Day 10: Col du Parpaillon

2 July 2011

For the traverse of Col du Parpaillon today, Xiaoqin drove us to a starting point near Embrun. The view of the lake was nice, and I would quite like to return sometime.

After a few hundred meters of climb the road turned to dirt and rocks, and it would stay that way for at least ten miles. Miles! I had to take the climb quite slowly.

Grumble grumble rocks

Along the climb we met a mountain biker who introduced himself as Arjan (he works at CERN). Arjan rode with us the rest of the way up to the summit. After some time the trees gave way to beautiful bright green fields, which reminded me of Swiss greenery.

We sat in the shade of an old house to eat lunch (crackers and pâté), then continued up to the pass.

At the pass, there is a tunnel that is the last part of the traverse.

Tunnel on Parpaillon

The tunnel was long, unlit, and still full of ice. Despite the fact that at the base of the mountain there were signs saying the tunnel was still closed to traffic, some motorists had gotten their car up here and tried to go through the tunnel. And gotten stuck in the ice.

Motorists stuck in the tunnel

Fortunately, some motorcyclists had stopped to help the motorists.

Eventually, through some combination of wading through the water and walking on the ice, we made it through to the other end of the tunnel. (The motorists made it out too, in case you cared.)

Wringing out my socks

The descent was terrifying. I kept the brakes on pretty much the whole way down, turning frequently to avoid rocks and dusty patches. Every so often I dismounted to let some ATVs pass.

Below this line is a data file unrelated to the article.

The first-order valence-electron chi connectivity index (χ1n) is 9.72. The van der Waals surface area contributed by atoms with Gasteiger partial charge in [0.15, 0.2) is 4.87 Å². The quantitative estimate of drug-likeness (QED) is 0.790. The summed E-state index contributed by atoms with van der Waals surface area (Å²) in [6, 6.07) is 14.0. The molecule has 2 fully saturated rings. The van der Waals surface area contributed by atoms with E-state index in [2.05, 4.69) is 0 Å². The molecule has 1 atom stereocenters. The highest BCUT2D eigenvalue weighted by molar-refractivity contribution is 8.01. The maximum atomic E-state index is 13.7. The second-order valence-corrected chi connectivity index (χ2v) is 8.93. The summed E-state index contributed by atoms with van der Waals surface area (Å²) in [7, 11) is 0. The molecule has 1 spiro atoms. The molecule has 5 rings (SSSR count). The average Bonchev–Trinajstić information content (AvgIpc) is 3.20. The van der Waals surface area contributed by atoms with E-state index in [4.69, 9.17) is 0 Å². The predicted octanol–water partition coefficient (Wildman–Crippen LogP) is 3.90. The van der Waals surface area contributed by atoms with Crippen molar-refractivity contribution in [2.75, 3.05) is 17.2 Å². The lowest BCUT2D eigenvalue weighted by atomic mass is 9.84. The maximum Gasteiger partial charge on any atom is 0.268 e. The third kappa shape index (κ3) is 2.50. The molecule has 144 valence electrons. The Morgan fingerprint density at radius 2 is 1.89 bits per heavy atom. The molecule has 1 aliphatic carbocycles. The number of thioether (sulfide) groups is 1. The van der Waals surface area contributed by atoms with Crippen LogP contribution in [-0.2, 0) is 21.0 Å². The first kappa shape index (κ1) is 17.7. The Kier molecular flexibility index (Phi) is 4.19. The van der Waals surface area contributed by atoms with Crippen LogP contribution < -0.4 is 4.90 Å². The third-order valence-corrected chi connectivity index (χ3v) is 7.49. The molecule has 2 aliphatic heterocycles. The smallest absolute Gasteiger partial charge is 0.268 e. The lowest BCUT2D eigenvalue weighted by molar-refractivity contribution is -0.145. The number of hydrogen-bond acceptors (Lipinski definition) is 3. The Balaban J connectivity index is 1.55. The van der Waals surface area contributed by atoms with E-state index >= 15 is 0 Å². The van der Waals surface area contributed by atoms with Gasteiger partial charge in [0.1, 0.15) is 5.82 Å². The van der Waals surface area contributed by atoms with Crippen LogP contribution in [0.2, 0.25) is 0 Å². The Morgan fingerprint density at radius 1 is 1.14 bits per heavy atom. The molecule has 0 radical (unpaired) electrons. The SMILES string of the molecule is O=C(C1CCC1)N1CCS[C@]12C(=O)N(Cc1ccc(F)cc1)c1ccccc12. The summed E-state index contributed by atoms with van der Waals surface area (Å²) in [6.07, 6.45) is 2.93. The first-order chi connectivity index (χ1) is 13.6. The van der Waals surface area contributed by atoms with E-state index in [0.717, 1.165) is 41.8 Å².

ATVs kicking up dust

On the way down I stopped to chat with some British cyclists who were resting. They seemed impressed that I had gotten up and down the mountain on road bike tires, but soon the Garmin Edge 800 caught their attention, and they asked the question that strikes fear into the hearts of engineers.

"Oh, is that a GPS? How does that work?"

A bit flustered from the descent, I froze, and in my head, started enumerating possible responses, starting with one that began, "Starting in the 1980's, the US government launched a constellation of 31 satellites into medium Earth orbit..." Eventually I settled on, "I loaded European road maps onto it and it tells you where you are."

After what seemed like an interminable descent on the road o' rocks, I arrived at paved road again and found Piaw. I believe that for some time, Col du Parpaillon will be the yardstick by which other off-roading will be measured.

We returned to Barcelonette uneventfully. When we returned, we went grocery shopping again, and at dinner I devoured a 2-course meal, and some ice cream. We had been noticing that France was the only place in Europe where the waiters/waitresses would actually bring you water without you asking for it— quite frequently, a whole pitcher of it— and they understood the concept of drinking still water from the tap rather than serving it from a stupidly expensive bottle.

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